This particular bath complex was constructed around 212-216 AD by the Roman Emperor Caracalla and he actually inaugurated the baths himself. The total construction was however not completed until around 235 AD.
It covered an area of 36 acres, the buildings measured 230x115 meters and stood some 38 meters tall.
Its total capacity was almost 1600 bathers.
Even though bathing was a still a key reason for visiting the baths, they served as much as a place of leisure activities, workouts, informal meetings and libraries.
Like most public libraries at the time, there would be two separate libraries -one with texts in Latin and one with texts in Greek.
The baths offered the three standard bath types: The cold baths (frigadarium), the warm-water pools (tepidarium) and the hot baths (calidarium).
The central part of the calidarium had a "sweating room" (sudatorium) -not unlike today's sauna.
Other rooms were used for gymnasiums, boxing, libraries, stores, dressing rooms, showers etc.
The large amount of water needed to run the baths was all supplied via the Aqua Marci aqueduct, originally constructed 144-140 BC by praetor Marcius (hence the name) and paid for by the spoils of the victories at Corinth and of the destruction of Carthage during the Third Punic War.
The areas around the main structures were laid out with gardens, groves, halls for taking a stroll, libraries, academies, quiet corners for philosophers, shops, etc.
A trip to the "baths" was more of a social, physical and academic event rather than merely for the purpose of taking a bath.
The areas below the bath complex have been partially excavated, but not available to the general public.
Some 5-6 kilometers of intersecting tunnels enabled the complicated water transportation, steaming, heating and cooling necessary to operate the services.
The excavations also provided a better knowledge of the ventilation, drainage and hydraulic systems that were used.
The underground even uncovered a sanctuary to the god Mithras; he was the central figure in a religious cult centered around Rome in the first four centuries AD. For unknown reasons, Mithras was always depicted as slaying a bull.
Most of the interior floors were beautifully decorated with polychrome mosaic.
The larger surfaces were covered with various repeating patterns somewhat associated with water or waves.
In many places, more elaborate mosaics depicted athletes, acrobats, sea creatures etc.
The Baths of Caracalla were unfortunately used as a quarry in the Middle Ages and most of the exquisite decorations have been removed and lost.
Another surviving beautiful floor mosaic.
The bath complex remained in use all the way to the 6th century, when the hydraulic installations were destroyed by the Ostrogoths during the Gothic War.
And now to something entirely different...
We have moved to Piazza del Popolo, the square which greeted visitors to Rome for centuries being the area right inside the northern gate of the city walls.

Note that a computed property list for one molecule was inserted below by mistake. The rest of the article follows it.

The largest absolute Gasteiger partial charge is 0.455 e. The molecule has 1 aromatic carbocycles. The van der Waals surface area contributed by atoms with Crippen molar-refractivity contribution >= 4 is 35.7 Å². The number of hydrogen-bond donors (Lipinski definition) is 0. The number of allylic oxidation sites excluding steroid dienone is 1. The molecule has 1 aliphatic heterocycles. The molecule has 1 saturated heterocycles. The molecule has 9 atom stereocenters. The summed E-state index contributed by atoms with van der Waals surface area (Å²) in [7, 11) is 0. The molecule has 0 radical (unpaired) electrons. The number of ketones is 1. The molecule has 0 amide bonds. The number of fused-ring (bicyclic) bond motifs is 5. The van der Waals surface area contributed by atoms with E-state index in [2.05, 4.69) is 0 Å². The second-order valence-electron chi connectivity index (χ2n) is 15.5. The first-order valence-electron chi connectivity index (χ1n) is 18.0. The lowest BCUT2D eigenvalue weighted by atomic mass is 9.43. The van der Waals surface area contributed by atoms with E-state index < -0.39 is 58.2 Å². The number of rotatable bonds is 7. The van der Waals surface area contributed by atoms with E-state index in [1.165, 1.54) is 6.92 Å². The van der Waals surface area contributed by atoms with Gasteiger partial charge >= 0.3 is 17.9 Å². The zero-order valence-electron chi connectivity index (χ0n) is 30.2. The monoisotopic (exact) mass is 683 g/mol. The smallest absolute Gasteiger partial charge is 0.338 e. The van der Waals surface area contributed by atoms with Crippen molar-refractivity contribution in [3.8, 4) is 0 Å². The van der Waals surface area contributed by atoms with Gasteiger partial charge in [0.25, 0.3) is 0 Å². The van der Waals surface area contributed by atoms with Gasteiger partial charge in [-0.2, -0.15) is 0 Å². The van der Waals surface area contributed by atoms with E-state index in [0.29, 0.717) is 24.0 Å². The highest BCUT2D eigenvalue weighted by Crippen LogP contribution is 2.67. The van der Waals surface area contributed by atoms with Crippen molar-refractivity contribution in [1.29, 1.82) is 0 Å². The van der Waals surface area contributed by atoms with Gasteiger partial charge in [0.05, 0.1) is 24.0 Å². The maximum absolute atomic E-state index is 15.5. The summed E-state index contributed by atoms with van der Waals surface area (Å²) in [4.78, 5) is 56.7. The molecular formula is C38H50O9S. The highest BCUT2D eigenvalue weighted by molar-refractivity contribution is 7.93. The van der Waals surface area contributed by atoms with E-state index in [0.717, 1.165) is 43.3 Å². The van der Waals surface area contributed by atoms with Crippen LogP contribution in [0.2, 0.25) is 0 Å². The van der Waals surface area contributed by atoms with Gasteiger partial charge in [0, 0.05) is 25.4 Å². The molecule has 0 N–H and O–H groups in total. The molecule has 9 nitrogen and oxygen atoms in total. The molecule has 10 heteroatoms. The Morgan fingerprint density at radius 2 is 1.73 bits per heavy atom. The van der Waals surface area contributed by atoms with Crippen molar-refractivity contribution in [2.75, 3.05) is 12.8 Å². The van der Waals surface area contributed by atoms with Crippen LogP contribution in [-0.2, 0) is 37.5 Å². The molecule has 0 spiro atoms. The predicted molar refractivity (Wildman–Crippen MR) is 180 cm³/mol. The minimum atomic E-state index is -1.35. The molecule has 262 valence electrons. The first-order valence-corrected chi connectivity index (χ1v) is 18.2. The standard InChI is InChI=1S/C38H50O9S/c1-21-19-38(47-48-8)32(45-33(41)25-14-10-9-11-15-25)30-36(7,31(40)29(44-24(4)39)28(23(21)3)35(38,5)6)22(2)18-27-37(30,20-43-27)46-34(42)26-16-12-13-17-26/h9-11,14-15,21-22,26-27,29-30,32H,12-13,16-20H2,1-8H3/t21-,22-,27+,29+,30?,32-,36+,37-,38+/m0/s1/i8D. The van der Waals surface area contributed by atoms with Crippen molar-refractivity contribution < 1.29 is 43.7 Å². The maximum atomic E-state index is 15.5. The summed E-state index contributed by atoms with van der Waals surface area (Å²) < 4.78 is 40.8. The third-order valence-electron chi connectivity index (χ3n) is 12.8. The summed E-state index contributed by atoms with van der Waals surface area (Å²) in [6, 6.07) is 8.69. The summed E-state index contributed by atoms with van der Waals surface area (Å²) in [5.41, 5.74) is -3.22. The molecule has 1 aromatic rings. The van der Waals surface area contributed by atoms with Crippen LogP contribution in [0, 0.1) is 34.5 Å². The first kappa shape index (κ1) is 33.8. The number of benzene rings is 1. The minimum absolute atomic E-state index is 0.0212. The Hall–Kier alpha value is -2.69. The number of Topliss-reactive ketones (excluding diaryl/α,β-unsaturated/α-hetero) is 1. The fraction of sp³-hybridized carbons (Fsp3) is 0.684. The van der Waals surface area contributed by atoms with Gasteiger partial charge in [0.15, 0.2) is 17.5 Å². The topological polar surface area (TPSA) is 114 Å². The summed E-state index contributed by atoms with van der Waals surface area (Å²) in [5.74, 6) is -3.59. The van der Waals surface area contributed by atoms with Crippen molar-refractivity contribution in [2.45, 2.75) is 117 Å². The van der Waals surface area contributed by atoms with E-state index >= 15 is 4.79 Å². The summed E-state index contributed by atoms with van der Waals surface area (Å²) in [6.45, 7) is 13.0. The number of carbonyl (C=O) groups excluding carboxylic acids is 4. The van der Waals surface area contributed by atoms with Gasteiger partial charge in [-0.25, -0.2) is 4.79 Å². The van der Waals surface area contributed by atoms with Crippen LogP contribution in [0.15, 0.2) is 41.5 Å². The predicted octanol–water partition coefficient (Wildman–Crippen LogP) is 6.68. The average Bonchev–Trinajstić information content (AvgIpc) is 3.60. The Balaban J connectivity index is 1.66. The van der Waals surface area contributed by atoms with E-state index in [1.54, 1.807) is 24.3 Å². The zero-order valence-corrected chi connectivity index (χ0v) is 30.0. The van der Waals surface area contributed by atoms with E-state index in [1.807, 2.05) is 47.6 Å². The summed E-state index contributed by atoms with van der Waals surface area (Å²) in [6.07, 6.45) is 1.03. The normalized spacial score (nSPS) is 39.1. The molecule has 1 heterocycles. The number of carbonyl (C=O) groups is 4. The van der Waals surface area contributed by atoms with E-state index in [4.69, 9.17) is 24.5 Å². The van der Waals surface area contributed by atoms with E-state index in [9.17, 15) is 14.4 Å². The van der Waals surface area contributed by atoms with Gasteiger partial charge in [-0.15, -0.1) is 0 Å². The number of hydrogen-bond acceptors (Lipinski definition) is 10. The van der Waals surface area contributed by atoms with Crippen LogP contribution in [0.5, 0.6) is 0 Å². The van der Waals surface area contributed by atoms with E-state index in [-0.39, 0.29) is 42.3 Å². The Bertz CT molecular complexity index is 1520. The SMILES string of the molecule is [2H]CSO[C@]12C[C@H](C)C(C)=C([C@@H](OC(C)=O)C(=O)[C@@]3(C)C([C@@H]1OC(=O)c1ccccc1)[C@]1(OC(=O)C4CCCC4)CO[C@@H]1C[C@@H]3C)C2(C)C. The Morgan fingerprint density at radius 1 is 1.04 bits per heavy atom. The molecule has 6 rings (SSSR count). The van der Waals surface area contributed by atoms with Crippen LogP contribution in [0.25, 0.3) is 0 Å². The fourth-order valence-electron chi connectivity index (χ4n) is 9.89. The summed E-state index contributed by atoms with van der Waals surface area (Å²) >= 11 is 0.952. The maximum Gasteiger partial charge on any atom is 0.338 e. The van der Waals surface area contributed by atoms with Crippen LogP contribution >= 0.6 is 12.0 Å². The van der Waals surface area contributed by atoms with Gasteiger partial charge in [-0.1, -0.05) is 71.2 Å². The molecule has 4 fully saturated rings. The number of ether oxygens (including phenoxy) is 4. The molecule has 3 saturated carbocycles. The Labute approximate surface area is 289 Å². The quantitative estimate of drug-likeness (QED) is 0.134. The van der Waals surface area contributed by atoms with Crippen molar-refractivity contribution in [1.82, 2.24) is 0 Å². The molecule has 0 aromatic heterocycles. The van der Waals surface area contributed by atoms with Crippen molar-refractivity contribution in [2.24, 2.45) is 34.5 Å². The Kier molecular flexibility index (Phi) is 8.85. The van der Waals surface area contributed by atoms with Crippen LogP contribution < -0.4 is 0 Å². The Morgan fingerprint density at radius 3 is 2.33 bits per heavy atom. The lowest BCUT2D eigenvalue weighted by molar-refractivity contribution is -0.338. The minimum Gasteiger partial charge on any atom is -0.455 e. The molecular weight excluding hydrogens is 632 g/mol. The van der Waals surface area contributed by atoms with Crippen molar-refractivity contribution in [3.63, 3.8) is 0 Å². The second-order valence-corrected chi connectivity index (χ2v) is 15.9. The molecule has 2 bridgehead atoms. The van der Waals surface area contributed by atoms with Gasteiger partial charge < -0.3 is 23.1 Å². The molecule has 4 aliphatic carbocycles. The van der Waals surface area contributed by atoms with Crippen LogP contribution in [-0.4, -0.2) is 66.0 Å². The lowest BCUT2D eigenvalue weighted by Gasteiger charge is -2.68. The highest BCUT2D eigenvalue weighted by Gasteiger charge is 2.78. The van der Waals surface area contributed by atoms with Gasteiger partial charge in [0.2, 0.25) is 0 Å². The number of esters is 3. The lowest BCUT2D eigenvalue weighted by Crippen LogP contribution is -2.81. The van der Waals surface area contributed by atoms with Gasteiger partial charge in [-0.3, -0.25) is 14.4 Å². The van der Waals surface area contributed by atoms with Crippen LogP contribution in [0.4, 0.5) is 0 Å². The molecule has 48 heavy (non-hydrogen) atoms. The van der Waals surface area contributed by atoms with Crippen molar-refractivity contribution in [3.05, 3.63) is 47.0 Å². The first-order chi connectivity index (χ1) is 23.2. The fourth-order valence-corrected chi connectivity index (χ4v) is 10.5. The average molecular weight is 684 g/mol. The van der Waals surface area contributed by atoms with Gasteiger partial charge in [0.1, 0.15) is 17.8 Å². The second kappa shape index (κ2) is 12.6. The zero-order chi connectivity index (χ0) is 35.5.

The Egyptian obelisk, which adorns the center, was made by Sety I (son of Rameses I) around 1280 BC but moved to Rome in 10 BC by order of Roman emperor Augustus.
The obelisk was originally placed in Circus Maximus but moved in a later restoration.
This square also offers a rare opportunity to see the twin churches of Santa Maria in Montesanto (1679) and Santa Maria in Miracoli (1681).
At a quick glance they appear totally identical (mirrored), but a closer look will find many minor differences in the details.
The first city wall of Rome was the "Servian Wall" built in 4th century BC., which can still be seen in various places.
The subsequent "Aurelian Wall", built between 271-275 AD., ran for 19 kilometers and enclosed all seven hills of Rome.
This wall was 3.5m thick and 8 meters tall, but in the 5th century the height was doubled to 16 meters.
18 gates controlled access to the city and a square watchtower every 30 meters offered defense.
Rome had had no need for a walled protection for many centuries, but when tribes crossed the Alps and entered Italy in 270 AD, it became evident that better city defenses were urgent.
The size of the wall and the relatively small city garrison of 25,000 troops show that the wall was meant as a deterrent for a quick attack and get-away.
The barbarian troops from the north had no history of besieging cities and neither were they equipped to wage such warfare.
The construction of the wall signaled the beginning of the end of Rome as a power house.
Rome had been waging war outside of Italy proper for centuries and feared domestically only internal enemies against whom no wall was effective.
But now the tables had turned. No longer able to defend its borders against incursions, the Roman empire now needed to build defensive walls around its own capital.
Inaugurated in 1574, this single arch gate was constructed for pope Gregory XIII. It is named porta de Giovanni after the nearby Basilica of same name.
Traffic through the neighboring Porta Asinaria, an original Aurelian gate (left on photo), had far exceeded its capacity and the new gate solved the problem.
Gate of Asinaria was constructed 270-273 AD and is one of many still extant original gates in the Aurelian Wall of Rome.
It has two protruding towers equipped with the requisite arrow slits and windows from where attacks could be repelled.
Inner side of Gate of Asinaria.
The photo shows that the gate was well constructed for purposes of repelling attacks. Defenders had ample opportunities to quickly shift positions and concentrate on the most critical attackers.
The gate would however not survive a sustained attack from a siege since pile drivers and trebuchets would have made rubble of wall and towers in no time.
Time for a delicious dinner to say goodbye to Italy this time.